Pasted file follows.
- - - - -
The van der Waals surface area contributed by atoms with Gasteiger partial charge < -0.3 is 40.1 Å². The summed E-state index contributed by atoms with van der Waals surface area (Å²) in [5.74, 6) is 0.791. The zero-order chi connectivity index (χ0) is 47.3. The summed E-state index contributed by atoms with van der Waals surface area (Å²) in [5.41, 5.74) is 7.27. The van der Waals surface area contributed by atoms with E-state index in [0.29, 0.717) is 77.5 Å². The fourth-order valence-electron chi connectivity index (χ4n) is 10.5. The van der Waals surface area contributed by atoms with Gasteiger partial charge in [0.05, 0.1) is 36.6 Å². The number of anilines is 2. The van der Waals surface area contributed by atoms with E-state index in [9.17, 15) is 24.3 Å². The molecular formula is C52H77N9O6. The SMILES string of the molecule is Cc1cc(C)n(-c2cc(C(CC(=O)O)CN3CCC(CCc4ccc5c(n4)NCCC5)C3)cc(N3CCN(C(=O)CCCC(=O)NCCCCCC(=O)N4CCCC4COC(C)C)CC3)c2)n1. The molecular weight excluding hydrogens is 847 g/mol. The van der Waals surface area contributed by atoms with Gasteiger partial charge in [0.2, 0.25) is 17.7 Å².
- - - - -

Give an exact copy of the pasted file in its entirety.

The van der Waals surface area contributed by atoms with Gasteiger partial charge < -0.3 is 40.1 Å². The summed E-state index contributed by atoms with van der Waals surface area (Å²) in [5.74, 6) is 0.791. The zero-order chi connectivity index (χ0) is 47.3. The summed E-state index contributed by atoms with van der Waals surface area (Å²) in [5.41, 5.74) is 7.27. The van der Waals surface area contributed by atoms with E-state index in [0.29, 0.717) is 77.5 Å². The fourth-order valence-electron chi connectivity index (χ4n) is 10.5. The van der Waals surface area contributed by atoms with Gasteiger partial charge in [0.05, 0.1) is 36.6 Å². The number of anilines is 2. The van der Waals surface area contributed by atoms with E-state index in [9.17, 15) is 24.3 Å². The molecular formula is C52H77N9O6. The SMILES string of the molecule is Cc1cc(C)n(-c2cc(C(CC(=O)O)CN3CCC(CCc4ccc5c(n4)NCCC5)C3)cc(N3CCN(C(=O)CCCC(=O)NCCCCCC(=O)N4CCCC4COC(C)C)CC3)c2)n1. The molecular weight excluding hydrogens is 847 g/mol. The van der Waals surface area contributed by atoms with Gasteiger partial charge in [0.2, 0.25) is 17.7 Å².